Sunday, January 31, 2010
Michael's Karate Award for Effort
Originally uploaded by jenafermedina
Friday, January 29, 2010
Still a bit more learning to do but so much fun!
Here's the before shot:
Thursday, January 28, 2010
Im playing with some new photo software and loved editing this picture. Theres something about the look in her eyes...
Monday, January 25, 2010
Good Morning Change and welcome to your new home. Let me get your bags for you…you sure did seem to bring a lot of baggage with you.
As Change moves into our home and gets comfortable I realize that he brought more with him than I was really expecting to deal with at one time. While his main suitcase is filled with my husband’s new job—you know the one located in Chicago, the Chicago that’s in another state, another time zone for that matter; he’s seems to have brought much more.
There’s the duffel bag stuffed with my neighbors’ and dear friends’ impending divorce. I was really hoping that he’d decide in the final moments not to bring that bag.
And on top of that is the small round case that has the moving of a dear friend, and it seems that this was more of a last minute item he packed for I really wasn’t expecting to see that suitcase here.
Laying on the floor is the small birthday package wrapped and addressed to me with the shiny numbers “36” written on them. Oh, I seemed to have forgotten that my birthday was amidst all of this baggage.
I open a dingy brown suitcase to find all of the elements that will put a toxic waste dump in my backyard—1850 feet from my home. The case is filled with petitions and letters, emails, and posters. (Maybe we can just stuff this suitcase in a closet for now?)
Sitting in the shadows in the corner is a book on peri-menopause. Why the hell did he bring that?? I am only 35—er, 36 years old!
In a clean new shiny pink suitcase there is a bunch of paperwork and leads on writing for magazines. Oh yeah, I forgot he was bringing that. I’m actually glad to see this suitcase.
Change settles in for the day and makes his presence know.
He isn’t that kind of houseguest that you rarely see and forget is there. The kind that is quiet and courteous and cleans up after themselves. He reminds us often that he has moved in; at dinner by demanding to sit in Pete’s chair at the table, he is in my yard as I glance over the melting snow at my neighbors’ house, he stomps further behind my house where I can glimpse through the leafless trees the place where the toxic dump is planned, and of course one of his most annoying habits seems to be making my kids sad. He doesn't seem to be completely satisfied until he makes one of them cry.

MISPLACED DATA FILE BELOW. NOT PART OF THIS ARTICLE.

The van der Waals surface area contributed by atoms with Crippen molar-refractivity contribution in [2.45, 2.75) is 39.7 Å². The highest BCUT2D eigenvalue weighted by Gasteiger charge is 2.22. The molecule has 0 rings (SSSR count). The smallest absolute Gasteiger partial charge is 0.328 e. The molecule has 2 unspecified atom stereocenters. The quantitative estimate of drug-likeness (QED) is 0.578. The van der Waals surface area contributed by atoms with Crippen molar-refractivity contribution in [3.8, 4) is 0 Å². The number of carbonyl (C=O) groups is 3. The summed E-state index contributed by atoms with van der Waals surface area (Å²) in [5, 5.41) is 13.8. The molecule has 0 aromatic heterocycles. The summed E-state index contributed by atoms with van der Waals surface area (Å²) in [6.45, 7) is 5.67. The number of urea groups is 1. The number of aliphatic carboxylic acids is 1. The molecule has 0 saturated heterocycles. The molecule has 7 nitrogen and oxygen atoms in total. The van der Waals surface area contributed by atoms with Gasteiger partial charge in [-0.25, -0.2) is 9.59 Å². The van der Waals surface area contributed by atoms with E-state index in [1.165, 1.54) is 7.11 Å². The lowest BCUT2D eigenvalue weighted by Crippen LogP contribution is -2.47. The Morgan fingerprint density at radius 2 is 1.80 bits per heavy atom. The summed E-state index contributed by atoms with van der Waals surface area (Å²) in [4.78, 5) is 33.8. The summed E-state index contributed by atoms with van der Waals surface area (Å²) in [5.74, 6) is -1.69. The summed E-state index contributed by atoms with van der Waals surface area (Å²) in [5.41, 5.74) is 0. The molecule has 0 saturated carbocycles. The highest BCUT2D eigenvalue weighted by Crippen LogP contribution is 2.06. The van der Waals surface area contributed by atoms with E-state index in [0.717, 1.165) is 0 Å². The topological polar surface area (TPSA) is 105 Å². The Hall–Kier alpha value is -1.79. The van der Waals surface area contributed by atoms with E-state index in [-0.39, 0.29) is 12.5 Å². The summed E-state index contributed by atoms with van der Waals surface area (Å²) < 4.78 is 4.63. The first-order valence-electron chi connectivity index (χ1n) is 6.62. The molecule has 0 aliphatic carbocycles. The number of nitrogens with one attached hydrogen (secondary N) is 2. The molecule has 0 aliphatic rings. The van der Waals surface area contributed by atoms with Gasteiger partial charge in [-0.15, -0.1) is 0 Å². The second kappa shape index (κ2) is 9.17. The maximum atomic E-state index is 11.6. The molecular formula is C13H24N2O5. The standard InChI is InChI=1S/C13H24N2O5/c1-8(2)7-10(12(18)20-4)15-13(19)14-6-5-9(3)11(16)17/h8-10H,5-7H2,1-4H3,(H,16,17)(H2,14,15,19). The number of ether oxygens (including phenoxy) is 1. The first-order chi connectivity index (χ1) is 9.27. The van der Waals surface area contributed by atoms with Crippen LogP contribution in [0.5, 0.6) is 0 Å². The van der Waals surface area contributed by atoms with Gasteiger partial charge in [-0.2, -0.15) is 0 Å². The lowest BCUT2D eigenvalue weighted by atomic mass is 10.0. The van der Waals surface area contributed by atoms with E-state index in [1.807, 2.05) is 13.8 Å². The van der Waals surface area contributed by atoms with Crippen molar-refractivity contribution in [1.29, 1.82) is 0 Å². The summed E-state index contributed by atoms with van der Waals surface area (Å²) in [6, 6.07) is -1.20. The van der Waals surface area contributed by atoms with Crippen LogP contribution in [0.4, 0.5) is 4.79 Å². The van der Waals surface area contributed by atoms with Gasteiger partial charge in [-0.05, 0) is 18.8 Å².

They really don’t want Change living here. They don’t really like him (Neither do I really but I need to keep that to myself). However, I explained that while he may have come in stiff and disruptive, we must give him a chance. A chance to show he really isn’t that bad at all, maybe even misunderstood. He could be a great friend, eventually.
We just need to be patient.
Here's a great texture shot. My daughter with her head and arms in stocks while we were on a local history tour.
Check out more great entries at I ♥ Faces
Sunday, January 24, 2010
I had to test my oven daily to see if it would be ready to bake anything. And when it would finally show that it was ready, it was a rush – a mad dash of sorts- to combine all of the ingredients and a wait-and-see approach to see if the oven would actually bake it.
As if that wasn’t frustrating enough, there was the time that I was baking two little buns simultaneously. They began to cook for a while but then suddenly the oven decided to only bake one.
Or the occasion when I put the timer on for 40 weeks with one little bun and the oven decided to crap out around 30 weeks, having cooked my expected little bun to a mere 3 lb 4 oz. little loaf instead of the anticipated 7lb version.
Or the time when the oven was cooking but somehow kept adding sugar to the recipe hourly. I had to combat this by injecting anti-sugar ingredients several times a day.
After all of these episodes I decided not to bake anymore because it was just too risky to put anything in there.
So its really never been that reliable which is why the newest development doesn’t surprise me much.